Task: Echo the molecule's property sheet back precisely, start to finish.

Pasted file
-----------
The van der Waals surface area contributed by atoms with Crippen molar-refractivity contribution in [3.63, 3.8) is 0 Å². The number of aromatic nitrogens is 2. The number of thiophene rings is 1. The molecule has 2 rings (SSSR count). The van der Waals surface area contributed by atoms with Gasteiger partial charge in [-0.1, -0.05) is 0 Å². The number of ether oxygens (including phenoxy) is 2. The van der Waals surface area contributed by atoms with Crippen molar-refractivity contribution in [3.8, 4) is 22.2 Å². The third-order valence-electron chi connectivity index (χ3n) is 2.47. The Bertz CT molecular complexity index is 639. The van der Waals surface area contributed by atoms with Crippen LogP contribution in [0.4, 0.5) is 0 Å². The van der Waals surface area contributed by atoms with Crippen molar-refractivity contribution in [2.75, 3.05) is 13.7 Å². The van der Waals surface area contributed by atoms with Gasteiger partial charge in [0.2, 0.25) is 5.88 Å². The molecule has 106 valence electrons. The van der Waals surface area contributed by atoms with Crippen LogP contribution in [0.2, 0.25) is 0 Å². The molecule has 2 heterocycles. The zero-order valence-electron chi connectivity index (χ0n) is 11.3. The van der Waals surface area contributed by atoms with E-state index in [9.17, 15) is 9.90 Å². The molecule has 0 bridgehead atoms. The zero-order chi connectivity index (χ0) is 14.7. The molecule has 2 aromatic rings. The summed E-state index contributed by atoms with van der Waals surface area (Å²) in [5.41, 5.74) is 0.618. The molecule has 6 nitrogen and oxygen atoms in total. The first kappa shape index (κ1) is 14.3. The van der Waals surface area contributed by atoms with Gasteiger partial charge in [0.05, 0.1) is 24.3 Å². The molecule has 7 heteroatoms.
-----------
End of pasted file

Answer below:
The van der Waals surface area contributed by atoms with Crippen molar-refractivity contribution in [3.63, 3.8) is 0 Å². The number of aromatic nitrogens is 2. The number of thiophene rings is 1. The molecule has 2 rings (SSSR count). The van der Waals surface area contributed by atoms with Gasteiger partial charge in [-0.1, -0.05) is 0 Å². The number of ether oxygens (including phenoxy) is 2. The van der Waals surface area contributed by atoms with Crippen molar-refractivity contribution in [3.8, 4) is 22.2 Å². The third-order valence-electron chi connectivity index (χ3n) is 2.47. The Bertz CT molecular complexity index is 639. The van der Waals surface area contributed by atoms with Crippen LogP contribution in [0.4, 0.5) is 0 Å². The van der Waals surface area contributed by atoms with Crippen molar-refractivity contribution in [2.75, 3.05) is 13.7 Å². The van der Waals surface area contributed by atoms with Gasteiger partial charge in [0.2, 0.25) is 5.88 Å². The molecule has 106 valence electrons. The van der Waals surface area contributed by atoms with Crippen LogP contribution in [0.2, 0.25) is 0 Å². The molecule has 2 heterocycles. The zero-order valence-electron chi connectivity index (χ0n) is 11.3. The van der Waals surface area contributed by atoms with E-state index in [9.17, 15) is 9.90 Å². The molecule has 0 bridgehead atoms. The zero-order chi connectivity index (χ0) is 14.7. The molecule has 2 aromatic rings. The summed E-state index contributed by atoms with van der Waals surface area (Å²) in [5.41, 5.74) is 0.618. The molecule has 6 nitrogen and oxygen atoms in total. The first kappa shape index (κ1) is 14.3. The van der Waals surface area contributed by atoms with Gasteiger partial charge in [0.05, 0.1) is 24.3 Å². The molecule has 7 heteroatoms.